Playing ping-pong in South Tehran. All rights reserved.
“Manata, tell me, where do you like more, Iran or America?”
“I like both the same.”
“Yes, but where would you rather live?”
As an Iranian who has lived the majority of her life in America, I have been asked this question more times than I can recount by family and friends in Iran. It is not a simple question and the answer entails a deeper understanding of the concepts of home, location, and identity. These motifs are interwoven in the daily lives of those Iranian émigrés too assimilated in the host country to return to the land of their birth, too “foreign” to ever feel at “home”. Further embedded in this question are the intricacies associated with a life in exile. Feelings of nostalgia, marginality, and longing for return often characterize such persons who leave their homelands by force, voluntarily, or by necessity of circumstance.
As a second generation Iranian who has experienced such feelings without ever having lived for a substantial amount of time in Iran, I live my life in a continuous attempt to honor, respect, assist, and learn more of the country of which I am from. While I may not be fluent in Iranian cultural nuances and may not know the inner workings of Iranian society, I am an Iranian and I can nevertheless attempt to learn and bring my own unique experiences into the broader “Iranian” milieu. Indeed, my unique Iranian lifestyle at home as a young child provided me with a lens with which to view and analyze my dominant American surroundings. It was my good fortune to be immersed in two antithetical traditions and to be able to merge the lessons learned from both into a type of “hybrid” Iranian culture that was uniquely my own and that continues to shape my life to this day.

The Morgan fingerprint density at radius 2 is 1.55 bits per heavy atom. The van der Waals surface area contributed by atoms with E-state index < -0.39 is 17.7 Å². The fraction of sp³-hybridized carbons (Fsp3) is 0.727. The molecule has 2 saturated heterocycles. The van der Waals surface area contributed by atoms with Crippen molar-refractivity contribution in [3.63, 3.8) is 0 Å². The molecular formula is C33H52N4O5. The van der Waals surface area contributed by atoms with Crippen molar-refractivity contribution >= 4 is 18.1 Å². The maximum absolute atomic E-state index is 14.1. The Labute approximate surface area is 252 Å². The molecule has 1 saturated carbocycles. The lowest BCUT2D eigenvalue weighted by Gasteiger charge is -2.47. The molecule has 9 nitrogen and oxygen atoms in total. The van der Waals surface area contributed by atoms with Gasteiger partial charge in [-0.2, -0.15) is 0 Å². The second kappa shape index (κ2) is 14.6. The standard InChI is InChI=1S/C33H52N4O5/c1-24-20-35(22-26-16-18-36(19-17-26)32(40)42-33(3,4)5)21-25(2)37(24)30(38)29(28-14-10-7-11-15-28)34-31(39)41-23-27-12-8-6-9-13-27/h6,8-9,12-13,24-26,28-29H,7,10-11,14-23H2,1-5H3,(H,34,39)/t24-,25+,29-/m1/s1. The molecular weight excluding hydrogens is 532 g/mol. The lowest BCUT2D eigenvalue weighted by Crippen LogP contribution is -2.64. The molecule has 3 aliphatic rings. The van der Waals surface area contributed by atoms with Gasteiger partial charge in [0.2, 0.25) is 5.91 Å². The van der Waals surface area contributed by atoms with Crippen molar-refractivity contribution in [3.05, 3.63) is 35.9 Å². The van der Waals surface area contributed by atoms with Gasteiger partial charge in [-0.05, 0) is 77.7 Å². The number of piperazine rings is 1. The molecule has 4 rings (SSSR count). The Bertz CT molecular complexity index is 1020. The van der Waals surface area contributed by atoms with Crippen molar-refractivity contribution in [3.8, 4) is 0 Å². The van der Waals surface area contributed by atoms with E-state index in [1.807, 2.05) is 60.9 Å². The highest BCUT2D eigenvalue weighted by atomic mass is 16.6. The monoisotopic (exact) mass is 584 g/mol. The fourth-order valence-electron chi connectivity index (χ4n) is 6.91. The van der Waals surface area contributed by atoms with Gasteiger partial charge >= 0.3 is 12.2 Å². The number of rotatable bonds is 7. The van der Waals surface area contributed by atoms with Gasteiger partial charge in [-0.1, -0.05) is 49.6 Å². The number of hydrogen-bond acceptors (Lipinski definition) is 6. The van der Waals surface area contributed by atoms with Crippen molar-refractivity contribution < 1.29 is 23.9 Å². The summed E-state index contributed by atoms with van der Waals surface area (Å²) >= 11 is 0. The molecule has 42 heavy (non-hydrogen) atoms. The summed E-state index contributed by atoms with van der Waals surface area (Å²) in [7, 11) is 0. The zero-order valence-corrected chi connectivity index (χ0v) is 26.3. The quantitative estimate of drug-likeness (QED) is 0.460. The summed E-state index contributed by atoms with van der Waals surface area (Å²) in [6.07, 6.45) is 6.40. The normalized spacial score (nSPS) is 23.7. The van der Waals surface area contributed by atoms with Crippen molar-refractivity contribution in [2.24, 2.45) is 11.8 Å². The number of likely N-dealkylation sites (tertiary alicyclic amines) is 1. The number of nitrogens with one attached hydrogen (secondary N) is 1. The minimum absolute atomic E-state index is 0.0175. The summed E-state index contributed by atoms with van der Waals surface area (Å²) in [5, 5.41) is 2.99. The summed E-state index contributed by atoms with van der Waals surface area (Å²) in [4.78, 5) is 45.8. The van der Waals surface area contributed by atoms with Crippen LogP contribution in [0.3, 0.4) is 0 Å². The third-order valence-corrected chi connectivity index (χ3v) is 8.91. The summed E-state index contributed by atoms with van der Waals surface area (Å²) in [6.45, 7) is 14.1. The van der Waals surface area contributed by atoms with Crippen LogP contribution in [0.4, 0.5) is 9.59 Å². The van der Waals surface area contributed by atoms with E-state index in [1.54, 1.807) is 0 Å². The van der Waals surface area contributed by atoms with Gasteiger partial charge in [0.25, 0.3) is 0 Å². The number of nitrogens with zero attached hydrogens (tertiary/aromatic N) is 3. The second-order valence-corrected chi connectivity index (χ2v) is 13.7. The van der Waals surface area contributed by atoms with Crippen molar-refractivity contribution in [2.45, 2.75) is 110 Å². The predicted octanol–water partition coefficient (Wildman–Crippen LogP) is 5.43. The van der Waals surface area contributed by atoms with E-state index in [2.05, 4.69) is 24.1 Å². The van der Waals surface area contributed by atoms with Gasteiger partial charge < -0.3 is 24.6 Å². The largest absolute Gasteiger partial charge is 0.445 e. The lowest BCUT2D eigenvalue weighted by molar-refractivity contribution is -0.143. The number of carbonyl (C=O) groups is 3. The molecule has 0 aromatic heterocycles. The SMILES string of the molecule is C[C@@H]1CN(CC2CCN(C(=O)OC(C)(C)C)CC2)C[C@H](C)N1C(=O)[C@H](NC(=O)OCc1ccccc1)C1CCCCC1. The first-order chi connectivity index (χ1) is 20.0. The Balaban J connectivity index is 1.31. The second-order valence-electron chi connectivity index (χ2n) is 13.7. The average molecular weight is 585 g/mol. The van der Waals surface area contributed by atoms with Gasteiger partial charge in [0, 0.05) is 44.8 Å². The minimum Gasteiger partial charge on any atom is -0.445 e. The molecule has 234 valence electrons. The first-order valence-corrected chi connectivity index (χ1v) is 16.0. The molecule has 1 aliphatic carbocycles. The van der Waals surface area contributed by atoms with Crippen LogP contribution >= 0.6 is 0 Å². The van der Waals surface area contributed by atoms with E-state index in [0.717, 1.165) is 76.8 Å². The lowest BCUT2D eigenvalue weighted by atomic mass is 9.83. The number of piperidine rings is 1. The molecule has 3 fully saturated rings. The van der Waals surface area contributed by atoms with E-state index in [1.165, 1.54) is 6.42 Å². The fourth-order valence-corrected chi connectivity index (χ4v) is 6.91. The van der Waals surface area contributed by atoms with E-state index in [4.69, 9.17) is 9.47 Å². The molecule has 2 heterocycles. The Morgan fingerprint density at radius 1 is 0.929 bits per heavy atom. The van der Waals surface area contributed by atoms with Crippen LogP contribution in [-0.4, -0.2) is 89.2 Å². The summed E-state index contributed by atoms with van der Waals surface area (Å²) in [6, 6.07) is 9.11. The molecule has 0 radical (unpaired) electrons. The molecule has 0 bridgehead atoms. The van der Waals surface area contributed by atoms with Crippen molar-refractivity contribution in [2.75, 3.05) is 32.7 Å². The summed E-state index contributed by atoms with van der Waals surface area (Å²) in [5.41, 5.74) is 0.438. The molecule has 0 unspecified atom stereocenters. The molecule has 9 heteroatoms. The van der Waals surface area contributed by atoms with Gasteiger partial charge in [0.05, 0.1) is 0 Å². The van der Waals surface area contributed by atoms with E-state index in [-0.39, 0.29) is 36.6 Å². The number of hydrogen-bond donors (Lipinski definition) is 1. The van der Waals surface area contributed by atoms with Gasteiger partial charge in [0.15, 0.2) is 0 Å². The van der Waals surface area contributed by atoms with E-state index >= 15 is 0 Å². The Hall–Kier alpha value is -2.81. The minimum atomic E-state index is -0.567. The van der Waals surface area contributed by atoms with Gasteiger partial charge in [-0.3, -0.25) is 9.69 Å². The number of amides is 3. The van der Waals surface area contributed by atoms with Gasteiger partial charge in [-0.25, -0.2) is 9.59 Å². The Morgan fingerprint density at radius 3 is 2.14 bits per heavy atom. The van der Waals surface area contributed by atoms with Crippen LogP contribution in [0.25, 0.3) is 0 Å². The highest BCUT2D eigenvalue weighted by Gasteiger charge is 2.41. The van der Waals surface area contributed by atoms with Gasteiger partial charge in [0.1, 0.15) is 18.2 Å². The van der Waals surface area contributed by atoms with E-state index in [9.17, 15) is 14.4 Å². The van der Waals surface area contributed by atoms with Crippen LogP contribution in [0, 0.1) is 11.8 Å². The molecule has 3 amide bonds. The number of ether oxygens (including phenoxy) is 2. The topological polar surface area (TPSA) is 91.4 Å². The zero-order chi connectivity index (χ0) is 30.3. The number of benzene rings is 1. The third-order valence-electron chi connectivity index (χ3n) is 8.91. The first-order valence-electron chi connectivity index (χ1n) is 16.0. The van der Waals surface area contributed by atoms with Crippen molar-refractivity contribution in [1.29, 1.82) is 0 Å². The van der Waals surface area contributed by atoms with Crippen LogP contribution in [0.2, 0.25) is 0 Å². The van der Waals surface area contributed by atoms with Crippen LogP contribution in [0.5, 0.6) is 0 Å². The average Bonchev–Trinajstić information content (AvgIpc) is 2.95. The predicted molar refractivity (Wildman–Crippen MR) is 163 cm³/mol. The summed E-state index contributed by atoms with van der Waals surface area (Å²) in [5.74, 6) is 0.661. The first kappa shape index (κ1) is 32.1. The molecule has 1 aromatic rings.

Identifying oneself as an “Iranian” (as I have done) has different connotations that depend on both context and circumstances. There is no one “true” Iranian, one rigid definition that encompasses what being “Iranian” means. Being Iranian, as being any other ethnicity, is relational and is constantly negotiated, defined, and redefined through contact with an other – whether this other is a person, one’s ethnic group, a nation, or even the media. Thus, when we ask questions of “authenticity” we must consider who is “checking our credentials”. Our claim of authenticity is subjective and is influenced by our own location and our own perceptions of what is and what is not “Iran”.
As such, it is vital for Iranians, regardless of their country of residence, to realize that while “Iranian”, “American”, “French” and the like are cultural placeholders, they are not defining markers of an individual’s identity. Our relations with others, our perceptions of other peoples from varying nations and ethnicities are what contour and give shape to their own sense of identity. Similarly, the forging of relationships with different peoples of the world, the continuous back and forth tug-of-war of ideas and opinions is what makes us into unique individuals and further reinforces our own sense of cultural identity. These interactions are a needed, if not necessary prerequisite in creating a globally aware society that is attuned to the needs of others and that can forgo bias in favor of mutual aid and understanding. Cultures, just as homes, live in the minds and souls of those who create and nurture them; living in and interacting with a national culture distinct from that of our own does not make us into lesser forms of “Iranians”. Indeed, it provides the skeletal framework for a more peaceful and just world order and enables us to find a space, no matter how abstract, which we can call “home” and to which we can all belong.
-“Reflections of an Iranian in America”, Oct. 2006, tehranavenue.com